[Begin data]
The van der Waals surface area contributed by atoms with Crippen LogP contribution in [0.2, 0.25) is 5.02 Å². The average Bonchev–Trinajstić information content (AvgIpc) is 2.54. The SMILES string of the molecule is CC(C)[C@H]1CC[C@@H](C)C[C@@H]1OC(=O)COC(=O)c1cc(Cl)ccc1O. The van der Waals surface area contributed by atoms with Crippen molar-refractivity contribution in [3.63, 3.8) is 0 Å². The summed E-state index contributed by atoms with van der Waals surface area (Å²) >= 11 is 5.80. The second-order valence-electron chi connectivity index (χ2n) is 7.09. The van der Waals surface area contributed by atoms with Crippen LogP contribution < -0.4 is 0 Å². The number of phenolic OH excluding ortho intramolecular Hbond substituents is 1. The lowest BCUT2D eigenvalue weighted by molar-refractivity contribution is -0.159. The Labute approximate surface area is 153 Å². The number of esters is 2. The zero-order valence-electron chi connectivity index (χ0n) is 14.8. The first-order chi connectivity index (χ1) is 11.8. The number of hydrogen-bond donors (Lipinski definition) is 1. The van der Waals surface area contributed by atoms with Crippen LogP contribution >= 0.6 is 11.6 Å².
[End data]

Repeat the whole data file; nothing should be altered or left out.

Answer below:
The van der Waals surface area contributed by atoms with Crippen LogP contribution in [0.2, 0.25) is 5.02 Å². The average Bonchev–Trinajstić information content (AvgIpc) is 2.54. The SMILES string of the molecule is CC(C)[C@H]1CC[C@@H](C)C[C@@H]1OC(=O)COC(=O)c1cc(Cl)ccc1O. The van der Waals surface area contributed by atoms with Crippen molar-refractivity contribution in [3.63, 3.8) is 0 Å². The summed E-state index contributed by atoms with van der Waals surface area (Å²) >= 11 is 5.80. The second-order valence-electron chi connectivity index (χ2n) is 7.09. The van der Waals surface area contributed by atoms with Crippen LogP contribution < -0.4 is 0 Å². The number of phenolic OH excluding ortho intramolecular Hbond substituents is 1. The lowest BCUT2D eigenvalue weighted by molar-refractivity contribution is -0.159. The Labute approximate surface area is 153 Å². The number of esters is 2. The zero-order valence-electron chi connectivity index (χ0n) is 14.8. The first-order chi connectivity index (χ1) is 11.8. The number of hydrogen-bond donors (Lipinski definition) is 1. The van der Waals surface area contributed by atoms with Crippen LogP contribution >= 0.6 is 11.6 Å².